There are a lot of different approaches to reducing dependence on mobile devices. Some choose to take a digital detox or device free holiday, others use monitoring apps to analyse the way they use their phone in the belief that awareness will lead to change. Personally, I prefer more concrete steps to limit cell phone use, like the ones outlined below:

  • Buy an alarm clock and use it instead of the alarm on your phone. Charge your phone somewhere other than the bedroom and leave your laptop somewhere other than your room overnight too. Don’t have a tv in your room either. Advice to avoid screens for an hour before sleep has been one of the constants of research into this area, but how many of us actually do it?

  • Don’t check your phone while at the table or otherwise engaging with other people. If you struggle with this, place your phone somewhere out of arm’s reach before you sit down.
  • Make plans in advance about what you’re going to watch or play and when (including how many episodes if bingeing is an option).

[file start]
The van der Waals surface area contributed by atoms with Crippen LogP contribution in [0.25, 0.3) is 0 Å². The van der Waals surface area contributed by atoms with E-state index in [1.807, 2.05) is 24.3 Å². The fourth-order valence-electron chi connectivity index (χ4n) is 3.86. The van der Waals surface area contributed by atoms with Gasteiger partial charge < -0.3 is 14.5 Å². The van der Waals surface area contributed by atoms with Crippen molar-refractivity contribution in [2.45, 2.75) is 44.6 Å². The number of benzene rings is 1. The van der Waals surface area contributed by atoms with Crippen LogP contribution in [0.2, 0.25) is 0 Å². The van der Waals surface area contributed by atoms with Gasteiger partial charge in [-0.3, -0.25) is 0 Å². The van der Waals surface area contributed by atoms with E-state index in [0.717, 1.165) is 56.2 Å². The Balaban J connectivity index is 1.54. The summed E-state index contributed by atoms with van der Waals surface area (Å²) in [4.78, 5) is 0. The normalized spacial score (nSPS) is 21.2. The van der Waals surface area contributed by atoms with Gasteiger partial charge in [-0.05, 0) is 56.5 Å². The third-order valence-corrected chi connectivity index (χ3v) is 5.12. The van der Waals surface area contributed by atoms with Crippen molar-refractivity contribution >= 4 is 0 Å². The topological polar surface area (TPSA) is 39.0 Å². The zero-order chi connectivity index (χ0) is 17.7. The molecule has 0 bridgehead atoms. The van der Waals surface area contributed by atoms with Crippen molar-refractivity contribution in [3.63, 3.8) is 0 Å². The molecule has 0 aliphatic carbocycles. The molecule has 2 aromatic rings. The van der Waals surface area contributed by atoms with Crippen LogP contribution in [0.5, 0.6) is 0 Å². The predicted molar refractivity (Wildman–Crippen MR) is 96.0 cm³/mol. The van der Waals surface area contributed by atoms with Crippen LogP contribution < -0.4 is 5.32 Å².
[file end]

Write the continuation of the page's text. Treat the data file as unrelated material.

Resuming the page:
These are just three examples, but you get the idea. We need to be intentional about building the behaviour we’d like to see our kids copying into our own routines. What do you do that you wouldn’t want your kids copying? How can you build a habit that changes that?

The importance of talking

Obviously none of us is perfect. Building good habits into our own lives is a good start, but we’re going to need to give our kids explicit instruction about screens for these lessons to be fully understood. This doesn’t have to be some sort of lecture or laying down of rules though. Technology is such a regularly encountered part of our lives that it’s easy to raise its use as a regular subject of conversation.